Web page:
12) Bordertown: New Boundaries in Scandinavian Noir (July 23 review) The brooding, dark environment –like all great Nordic Noir —underscores the underbelly of nasty psychopaths and their heinous crimes. Bordertown is also a drama about family in which crime disrupts and plagues the family’s attempts at intimacy and communication.

13) Land of Mine: Made for You and Me (April 17 review)  A harrowing depiction of what many consider to be Denmark’s worst war crime. This film powerfully conveys the Danes’ bitterness towards the Nazi occupation, a rage so terrible that dismembered or exploding young boys were an acceptable, if uncomfortable, consequence.

14) The Accountant: A Hidden Asset (April 3 review)  A brilliant forensic accountant is demanded by organized crime syndicates around the globe, a high functioning Asperger math savant. There is an intense backstory of family dysfunction and a tragic family dynamics which switches to humor, at moments, for relief.

 15) Zero Days:Weaponizing Cyberspace (March 27 review)  A documentary that sounds the alarm about the world of cyberwarfare, and the weaponizing of the Internet, the computer-as-weapon. Stuxnet, the cyber espionage attack on an Iranian nuclear facility in 2010, results in unintended collateral damage to massive computer systems outside of Iran, some of which belonged to US and Israeli allies.

TV and ORIGINAL SERIES

16) Ozark: A Stark, Dark Thriller (September 20 review) [Netflix] This mini-series showcases a couple relocating with their son and daughter to the Lake of the Ozarks, a summer resort community in Missouri.  Marty must find a way to  continue to launder  money for a Mexican drug cartel.

 17) The Keepers: Another Spotlight (July 1 review) [Netflix]  In this true-crime documentary, The Keepers explores the 1969 death of 26-year old Catholic nun and Baltimore schoolteacher Sister Cathy Cesnik and touches on 20-year-old Joyce Malecki’s murder four days later. Both slayings remain unsolved. The cover up that follows has echoes of Spotlight .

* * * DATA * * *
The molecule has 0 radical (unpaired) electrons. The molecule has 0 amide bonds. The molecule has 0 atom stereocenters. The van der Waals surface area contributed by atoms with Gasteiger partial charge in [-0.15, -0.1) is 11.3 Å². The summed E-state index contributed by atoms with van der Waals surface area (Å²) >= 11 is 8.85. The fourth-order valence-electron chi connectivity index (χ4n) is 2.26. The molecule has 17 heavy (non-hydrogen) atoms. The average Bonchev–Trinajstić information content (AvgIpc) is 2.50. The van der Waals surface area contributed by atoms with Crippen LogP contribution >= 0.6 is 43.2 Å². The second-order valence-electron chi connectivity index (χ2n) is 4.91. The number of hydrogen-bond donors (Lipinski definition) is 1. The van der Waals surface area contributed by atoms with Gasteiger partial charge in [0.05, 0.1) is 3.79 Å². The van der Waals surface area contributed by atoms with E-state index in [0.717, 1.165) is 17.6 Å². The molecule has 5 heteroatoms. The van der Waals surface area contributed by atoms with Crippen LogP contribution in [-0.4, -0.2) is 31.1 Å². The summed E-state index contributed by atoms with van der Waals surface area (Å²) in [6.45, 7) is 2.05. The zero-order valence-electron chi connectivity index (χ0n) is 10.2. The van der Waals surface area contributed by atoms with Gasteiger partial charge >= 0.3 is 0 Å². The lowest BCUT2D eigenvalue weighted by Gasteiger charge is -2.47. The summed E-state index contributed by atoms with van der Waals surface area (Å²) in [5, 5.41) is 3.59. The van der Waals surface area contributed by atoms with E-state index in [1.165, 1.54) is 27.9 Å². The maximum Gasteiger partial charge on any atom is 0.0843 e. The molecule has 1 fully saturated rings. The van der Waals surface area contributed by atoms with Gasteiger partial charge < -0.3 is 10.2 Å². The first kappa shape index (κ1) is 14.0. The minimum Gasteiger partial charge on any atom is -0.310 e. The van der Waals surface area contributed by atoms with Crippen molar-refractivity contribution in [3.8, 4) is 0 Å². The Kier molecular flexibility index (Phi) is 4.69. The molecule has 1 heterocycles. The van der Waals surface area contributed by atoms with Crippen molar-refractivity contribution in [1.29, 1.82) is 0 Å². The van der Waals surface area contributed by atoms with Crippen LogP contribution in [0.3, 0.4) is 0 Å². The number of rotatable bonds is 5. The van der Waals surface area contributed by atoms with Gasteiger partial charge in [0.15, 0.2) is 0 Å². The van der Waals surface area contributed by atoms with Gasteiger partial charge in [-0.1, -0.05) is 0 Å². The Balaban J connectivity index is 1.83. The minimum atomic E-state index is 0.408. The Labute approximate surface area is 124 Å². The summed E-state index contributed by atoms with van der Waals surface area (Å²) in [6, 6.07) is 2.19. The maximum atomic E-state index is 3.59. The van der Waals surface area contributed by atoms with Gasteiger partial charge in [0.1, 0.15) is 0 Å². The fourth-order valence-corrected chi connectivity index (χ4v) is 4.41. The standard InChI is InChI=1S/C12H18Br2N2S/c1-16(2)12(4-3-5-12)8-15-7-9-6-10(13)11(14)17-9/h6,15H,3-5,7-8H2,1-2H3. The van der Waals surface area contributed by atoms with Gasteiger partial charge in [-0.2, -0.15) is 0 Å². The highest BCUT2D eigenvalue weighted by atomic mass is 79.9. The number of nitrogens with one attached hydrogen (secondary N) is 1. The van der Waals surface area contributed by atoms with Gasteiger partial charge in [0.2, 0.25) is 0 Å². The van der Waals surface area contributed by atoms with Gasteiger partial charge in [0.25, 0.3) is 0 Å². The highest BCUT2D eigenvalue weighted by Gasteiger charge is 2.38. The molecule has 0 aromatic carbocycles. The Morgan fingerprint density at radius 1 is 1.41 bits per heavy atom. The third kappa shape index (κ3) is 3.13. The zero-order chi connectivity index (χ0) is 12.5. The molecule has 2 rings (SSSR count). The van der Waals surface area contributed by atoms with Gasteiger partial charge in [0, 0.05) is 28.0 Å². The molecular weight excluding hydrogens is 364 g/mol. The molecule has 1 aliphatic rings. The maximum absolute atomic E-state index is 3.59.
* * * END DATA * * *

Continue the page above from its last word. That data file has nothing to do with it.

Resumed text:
18) The Wizard of Lies: Decades of Untruth (June 12 review) [HBO] Providing some insights into the inner circle of the extremely wealthy, The Wizard of Lies  is first and foremost a family saga of tragedy and betrayal. In the course of decades of lies and secrets, we wonder if it were greed that blinded family and friends to believe that their lives were worthy of such excess.

19) Handmaid’s Tale: In Service of Democracy? (May 14 review) [Hulu] Within the borders of what was formerly the United States of America, residents in The Handmaid’s Tale are segregated along strict racial, sexual, and class lines with each social group is confined to a regimented behavioral code. Code infractions are punishable by torture or death.

Note: Both Hidden Figures and Fences would have been included on my list of all-time favorite movies for 2017, but after receiving so many awards, including 2016 Academy Award nominations and winners, these two movies have not been mentioned them in this list. I assume most blog followers have seen these two films by now. I was rather late–seeing both movies in January 2017. If you haven’t seen both of them, they are must-see films for everyone!

 

The Wizard of Lies–Decades of Untruth

 

This HBO TV drama (which premiered on May 20, 2017) chronicles the infamous Wall Street meltdown of financier Bernie Madoff’s $64 billion dollar Ponzi scheme, perhaps the largest financial fraud in US history. Starring Robert de Niro as Madoff and Michelle Pfeiffer as his wife Ruth, The Wizard of Lies  (directed by Barry Levinson) is based on the book by well-known financial journalist Diana B. Henriques.

How did this man get away with such massive fraud for so many years? The Wizard of Lies raises this question as a Shakespearean tragedy, a family saga in which the volatile patriarch father manipulates one son while another son desperately yearns for his approval. This all takes place while Madoff is building a financial empire on smoke and mirrors. In 2008 Madoff was finally arrested.